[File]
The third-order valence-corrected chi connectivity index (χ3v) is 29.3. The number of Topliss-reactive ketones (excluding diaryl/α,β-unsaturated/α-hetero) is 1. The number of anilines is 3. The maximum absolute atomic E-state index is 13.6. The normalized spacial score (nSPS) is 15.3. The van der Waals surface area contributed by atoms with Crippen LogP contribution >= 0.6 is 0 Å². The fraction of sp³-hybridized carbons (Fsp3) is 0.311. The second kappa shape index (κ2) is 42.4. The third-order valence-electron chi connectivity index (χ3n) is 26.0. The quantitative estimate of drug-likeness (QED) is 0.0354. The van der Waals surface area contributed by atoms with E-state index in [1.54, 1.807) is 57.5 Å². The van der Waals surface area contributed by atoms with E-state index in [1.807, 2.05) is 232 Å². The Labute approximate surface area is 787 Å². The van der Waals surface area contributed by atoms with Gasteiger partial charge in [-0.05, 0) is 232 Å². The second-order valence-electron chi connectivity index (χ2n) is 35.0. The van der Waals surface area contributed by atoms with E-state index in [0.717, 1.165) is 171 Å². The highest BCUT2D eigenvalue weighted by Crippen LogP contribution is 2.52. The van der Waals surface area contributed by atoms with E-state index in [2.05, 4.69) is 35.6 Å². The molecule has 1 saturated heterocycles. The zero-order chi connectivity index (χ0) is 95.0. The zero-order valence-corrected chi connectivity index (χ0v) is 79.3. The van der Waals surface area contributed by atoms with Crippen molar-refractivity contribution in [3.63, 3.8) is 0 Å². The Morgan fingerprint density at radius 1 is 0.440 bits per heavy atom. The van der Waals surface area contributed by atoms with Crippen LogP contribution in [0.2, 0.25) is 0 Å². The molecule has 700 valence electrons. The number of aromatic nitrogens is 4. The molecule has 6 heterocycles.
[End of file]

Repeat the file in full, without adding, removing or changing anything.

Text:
The third-order valence-corrected chi connectivity index (χ3v) is 29.3. The number of Topliss-reactive ketones (excluding diaryl/α,β-unsaturated/α-hetero) is 1. The number of anilines is 3. The maximum absolute atomic E-state index is 13.6. The normalized spacial score (nSPS) is 15.3. The van der Waals surface area contributed by atoms with Crippen LogP contribution >= 0.6 is 0 Å². The fraction of sp³-hybridized carbons (Fsp3) is 0.311. The second kappa shape index (κ2) is 42.4. The third-order valence-electron chi connectivity index (χ3n) is 26.0. The quantitative estimate of drug-likeness (QED) is 0.0354. The van der Waals surface area contributed by atoms with E-state index in [1.54, 1.807) is 57.5 Å². The van der Waals surface area contributed by atoms with E-state index in [1.807, 2.05) is 232 Å². The Labute approximate surface area is 787 Å². The van der Waals surface area contributed by atoms with Gasteiger partial charge in [-0.05, 0) is 232 Å². The second-order valence-electron chi connectivity index (χ2n) is 35.0. The van der Waals surface area contributed by atoms with E-state index in [0.717, 1.165) is 171 Å². The highest BCUT2D eigenvalue weighted by Crippen LogP contribution is 2.52. The van der Waals surface area contributed by atoms with E-state index in [2.05, 4.69) is 35.6 Å². The molecule has 1 saturated heterocycles. The zero-order chi connectivity index (χ0) is 95.0. The zero-order valence-corrected chi connectivity index (χ0v) is 79.3. The van der Waals surface area contributed by atoms with Crippen molar-refractivity contribution in [3.63, 3.8) is 0 Å². The Morgan fingerprint density at radius 1 is 0.440 bits per heavy atom. The van der Waals surface area contributed by atoms with Crippen LogP contribution in [0.2, 0.25) is 0 Å². The molecule has 700 valence electrons. The number of aromatic nitrogens is 4. The molecule has 6 heterocycles.